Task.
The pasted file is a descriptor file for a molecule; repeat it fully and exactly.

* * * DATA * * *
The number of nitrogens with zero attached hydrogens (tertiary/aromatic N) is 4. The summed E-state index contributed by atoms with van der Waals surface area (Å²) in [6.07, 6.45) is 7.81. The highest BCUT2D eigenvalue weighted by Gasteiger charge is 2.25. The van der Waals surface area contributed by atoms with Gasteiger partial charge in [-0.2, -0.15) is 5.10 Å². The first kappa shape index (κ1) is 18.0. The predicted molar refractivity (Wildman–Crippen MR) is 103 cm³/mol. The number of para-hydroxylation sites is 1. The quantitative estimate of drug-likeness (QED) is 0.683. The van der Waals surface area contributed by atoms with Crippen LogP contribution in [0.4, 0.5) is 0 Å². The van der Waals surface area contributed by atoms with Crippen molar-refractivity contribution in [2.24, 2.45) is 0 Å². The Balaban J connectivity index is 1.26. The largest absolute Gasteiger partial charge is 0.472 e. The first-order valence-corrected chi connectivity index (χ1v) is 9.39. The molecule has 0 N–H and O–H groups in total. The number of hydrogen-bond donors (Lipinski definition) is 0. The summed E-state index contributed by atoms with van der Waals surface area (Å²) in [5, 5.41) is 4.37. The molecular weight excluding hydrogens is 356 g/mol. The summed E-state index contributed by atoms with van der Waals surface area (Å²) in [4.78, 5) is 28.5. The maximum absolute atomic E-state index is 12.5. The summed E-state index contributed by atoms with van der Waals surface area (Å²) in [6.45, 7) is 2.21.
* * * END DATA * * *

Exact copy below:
The number of nitrogens with zero attached hydrogens (tertiary/aromatic N) is 4. The summed E-state index contributed by atoms with van der Waals surface area (Å²) in [6.07, 6.45) is 7.81. The highest BCUT2D eigenvalue weighted by Gasteiger charge is 2.25. The van der Waals surface area contributed by atoms with Gasteiger partial charge in [-0.2, -0.15) is 5.10 Å². The first kappa shape index (κ1) is 18.0. The predicted molar refractivity (Wildman–Crippen MR) is 103 cm³/mol. The number of para-hydroxylation sites is 1. The quantitative estimate of drug-likeness (QED) is 0.683. The van der Waals surface area contributed by atoms with Crippen LogP contribution in [0.4, 0.5) is 0 Å². The van der Waals surface area contributed by atoms with Crippen molar-refractivity contribution in [2.24, 2.45) is 0 Å². The Balaban J connectivity index is 1.26. The largest absolute Gasteiger partial charge is 0.472 e. The first-order valence-corrected chi connectivity index (χ1v) is 9.39. The molecule has 0 N–H and O–H groups in total. The number of hydrogen-bond donors (Lipinski definition) is 0. The summed E-state index contributed by atoms with van der Waals surface area (Å²) in [5, 5.41) is 4.37. The molecular weight excluding hydrogens is 356 g/mol. The summed E-state index contributed by atoms with van der Waals surface area (Å²) in [4.78, 5) is 28.5. The maximum absolute atomic E-state index is 12.5. The summed E-state index contributed by atoms with van der Waals surface area (Å²) in [6.45, 7) is 2.21.